That experience bolstered my confidence. In the years that followed, I wound up teaching classes, workshops, and retreats in 18 cities around the world — and also on a cruise ship, crossing the Atlantic Ocean.

I’ve discovered that I love teaching. And I’ve also discovered that it’s possible to be a captivating teacher, presenter, and storyteller even if you’re a very quiet, introverted person… like me.

If you’ve got an introverted personality, too, here are some public speaking tips for you…

1. Be completely yourself.

If you have a soothing, soft-spoken voice, use your natural voice — don’t try to force yourself to sound “peppier” or “more like Tony Robbins.” Just be yourself.

If you want to begin your class with a few moments of silent meditation, or by reading your favorite poem to set the tone, do that.

If you’re more comfortable having everyone sit in a circle rather than in rows of chairs, rearrange the room.

When you feel at ease, then your students feel at ease, too.

2. Start with small groups.

I’ve spoken to groups of 400 people, 50 people, 20 people, 8 people, 6 people…

Big groups are fun. But personally, I prefer the intimacy of a small group. 6-8 people is my favorite size. I like being able to see everyone’s faces. I like knowing everyone on a first-name basis.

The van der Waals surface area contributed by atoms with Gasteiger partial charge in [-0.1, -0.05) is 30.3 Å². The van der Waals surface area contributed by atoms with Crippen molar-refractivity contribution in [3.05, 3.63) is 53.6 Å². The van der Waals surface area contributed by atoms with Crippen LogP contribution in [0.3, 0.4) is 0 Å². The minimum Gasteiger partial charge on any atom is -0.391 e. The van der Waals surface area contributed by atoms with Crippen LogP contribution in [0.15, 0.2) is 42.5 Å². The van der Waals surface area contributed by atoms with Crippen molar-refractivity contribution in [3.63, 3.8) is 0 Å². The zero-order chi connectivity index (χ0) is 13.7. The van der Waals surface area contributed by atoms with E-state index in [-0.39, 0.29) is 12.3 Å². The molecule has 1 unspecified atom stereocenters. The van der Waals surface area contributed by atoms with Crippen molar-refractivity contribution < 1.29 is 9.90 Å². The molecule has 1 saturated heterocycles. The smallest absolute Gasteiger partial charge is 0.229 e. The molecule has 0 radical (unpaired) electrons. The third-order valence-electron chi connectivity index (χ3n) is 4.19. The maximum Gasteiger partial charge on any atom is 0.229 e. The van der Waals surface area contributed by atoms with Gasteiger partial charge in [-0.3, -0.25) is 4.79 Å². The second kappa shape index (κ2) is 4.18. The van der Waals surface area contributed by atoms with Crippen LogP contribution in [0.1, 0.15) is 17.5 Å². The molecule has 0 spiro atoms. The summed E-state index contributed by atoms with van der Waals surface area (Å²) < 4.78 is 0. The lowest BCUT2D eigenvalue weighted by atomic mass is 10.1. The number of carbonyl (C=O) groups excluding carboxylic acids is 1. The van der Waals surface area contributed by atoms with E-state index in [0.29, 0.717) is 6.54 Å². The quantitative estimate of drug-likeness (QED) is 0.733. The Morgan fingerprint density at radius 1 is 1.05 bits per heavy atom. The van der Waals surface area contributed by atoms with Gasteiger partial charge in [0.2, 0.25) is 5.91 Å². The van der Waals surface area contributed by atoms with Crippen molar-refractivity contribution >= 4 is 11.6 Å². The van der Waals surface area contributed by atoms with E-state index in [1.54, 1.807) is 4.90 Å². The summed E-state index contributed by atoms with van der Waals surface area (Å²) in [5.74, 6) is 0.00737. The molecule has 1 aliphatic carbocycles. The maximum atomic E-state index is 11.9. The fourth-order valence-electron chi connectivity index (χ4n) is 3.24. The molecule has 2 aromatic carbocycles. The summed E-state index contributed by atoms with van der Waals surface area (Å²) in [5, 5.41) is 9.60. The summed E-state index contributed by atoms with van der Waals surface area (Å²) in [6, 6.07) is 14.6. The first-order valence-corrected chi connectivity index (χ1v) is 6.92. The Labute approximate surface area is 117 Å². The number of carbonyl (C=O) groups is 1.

If you’ve never done much public speaking or teaching before, I definitely recommend starting with a small-group setting. It tends to be more relaxed, cozy, and introvert-friendly.

I often say to folks, “If you can host a small dinner party with 6 people — and make those 6 people feel welcomed, appreciated, and comfortable — then you can probably teach a small workshop or seminar, too.”

3. Build confidence with podcasts, webinars, and other online appearances.

Public speaking, presenting, teaching… these are skills, and like any other skills, the more you practice, the more confident you feel.

A great way to practice is to do some type of online speaking engagement — like a podcast or webinar. You can sit at home in your pajamas. You can clutch a comforting mug of tea. You can refer to your notes if you feel anxious. Nobody’s physically in the room with you, so nobody’s going to see you sweating or nervously tapping your feet.

You can speak into your microphone and pretend that you’re having a conversation with “just one person,” not dozens or hundreds of people. Much less intimidating!

4. Trust that you are qualified enough.